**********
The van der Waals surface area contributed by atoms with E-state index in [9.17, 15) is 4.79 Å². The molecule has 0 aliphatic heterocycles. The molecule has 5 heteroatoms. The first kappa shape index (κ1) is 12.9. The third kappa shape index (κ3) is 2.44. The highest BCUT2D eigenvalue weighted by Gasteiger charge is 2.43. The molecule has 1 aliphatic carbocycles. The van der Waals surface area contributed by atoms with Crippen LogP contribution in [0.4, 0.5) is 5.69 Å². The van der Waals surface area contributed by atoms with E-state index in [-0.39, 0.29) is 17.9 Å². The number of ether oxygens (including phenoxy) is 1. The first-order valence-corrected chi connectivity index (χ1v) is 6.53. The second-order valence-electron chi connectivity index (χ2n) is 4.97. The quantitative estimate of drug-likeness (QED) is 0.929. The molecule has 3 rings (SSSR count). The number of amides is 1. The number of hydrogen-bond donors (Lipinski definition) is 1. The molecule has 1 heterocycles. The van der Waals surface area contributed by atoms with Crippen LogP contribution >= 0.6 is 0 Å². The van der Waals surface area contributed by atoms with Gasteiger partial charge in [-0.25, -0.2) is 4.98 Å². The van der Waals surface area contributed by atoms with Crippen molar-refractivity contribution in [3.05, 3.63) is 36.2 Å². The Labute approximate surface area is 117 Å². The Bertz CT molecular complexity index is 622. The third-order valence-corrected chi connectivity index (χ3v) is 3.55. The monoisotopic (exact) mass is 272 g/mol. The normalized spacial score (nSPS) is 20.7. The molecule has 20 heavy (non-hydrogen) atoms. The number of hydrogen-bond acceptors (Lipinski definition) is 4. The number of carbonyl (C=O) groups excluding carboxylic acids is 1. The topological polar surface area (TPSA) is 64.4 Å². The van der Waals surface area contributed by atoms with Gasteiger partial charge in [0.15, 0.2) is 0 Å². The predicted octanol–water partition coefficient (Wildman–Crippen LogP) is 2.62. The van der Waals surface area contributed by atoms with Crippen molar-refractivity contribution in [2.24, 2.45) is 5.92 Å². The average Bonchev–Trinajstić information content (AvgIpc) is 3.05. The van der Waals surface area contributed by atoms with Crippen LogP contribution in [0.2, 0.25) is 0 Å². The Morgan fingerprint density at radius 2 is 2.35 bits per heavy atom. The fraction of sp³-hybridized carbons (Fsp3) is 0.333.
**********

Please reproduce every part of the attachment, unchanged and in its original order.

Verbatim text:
The van der Waals surface area contributed by atoms with E-state index in [9.17, 15) is 4.79 Å². The molecule has 0 aliphatic heterocycles. The molecule has 5 heteroatoms. The first kappa shape index (κ1) is 12.9. The third kappa shape index (κ3) is 2.44. The highest BCUT2D eigenvalue weighted by Gasteiger charge is 2.43. The molecule has 1 aliphatic carbocycles. The van der Waals surface area contributed by atoms with Crippen LogP contribution in [0.4, 0.5) is 5.69 Å². The van der Waals surface area contributed by atoms with E-state index in [-0.39, 0.29) is 17.9 Å². The number of ether oxygens (including phenoxy) is 1. The first-order valence-corrected chi connectivity index (χ1v) is 6.53. The second-order valence-electron chi connectivity index (χ2n) is 4.97. The quantitative estimate of drug-likeness (QED) is 0.929. The molecule has 3 rings (SSSR count). The number of amides is 1. The number of hydrogen-bond donors (Lipinski definition) is 1. The molecule has 1 heterocycles. The van der Waals surface area contributed by atoms with Crippen LogP contribution >= 0.6 is 0 Å². The van der Waals surface area contributed by atoms with Gasteiger partial charge in [-0.25, -0.2) is 4.98 Å². The van der Waals surface area contributed by atoms with Crippen molar-refractivity contribution in [3.05, 3.63) is 36.2 Å². The Labute approximate surface area is 117 Å². The Bertz CT molecular complexity index is 622. The third-order valence-corrected chi connectivity index (χ3v) is 3.55. The monoisotopic (exact) mass is 272 g/mol. The normalized spacial score (nSPS) is 20.7. The molecule has 20 heavy (non-hydrogen) atoms. The number of hydrogen-bond acceptors (Lipinski definition) is 4. The number of carbonyl (C=O) groups excluding carboxylic acids is 1. The topological polar surface area (TPSA) is 64.4 Å². The van der Waals surface area contributed by atoms with Gasteiger partial charge in [0.15, 0.2) is 0 Å². The predicted octanol–water partition coefficient (Wildman–Crippen LogP) is 2.62. The van der Waals surface area contributed by atoms with Crippen molar-refractivity contribution in [2.24, 2.45) is 5.92 Å². The average Bonchev–Trinajstić information content (AvgIpc) is 3.05. The van der Waals surface area contributed by atoms with Crippen LogP contribution in [0.2, 0.25) is 0 Å². The Morgan fingerprint density at radius 2 is 2.35 bits per heavy atom. The fraction of sp³-hybridized carbons (Fsp3) is 0.333.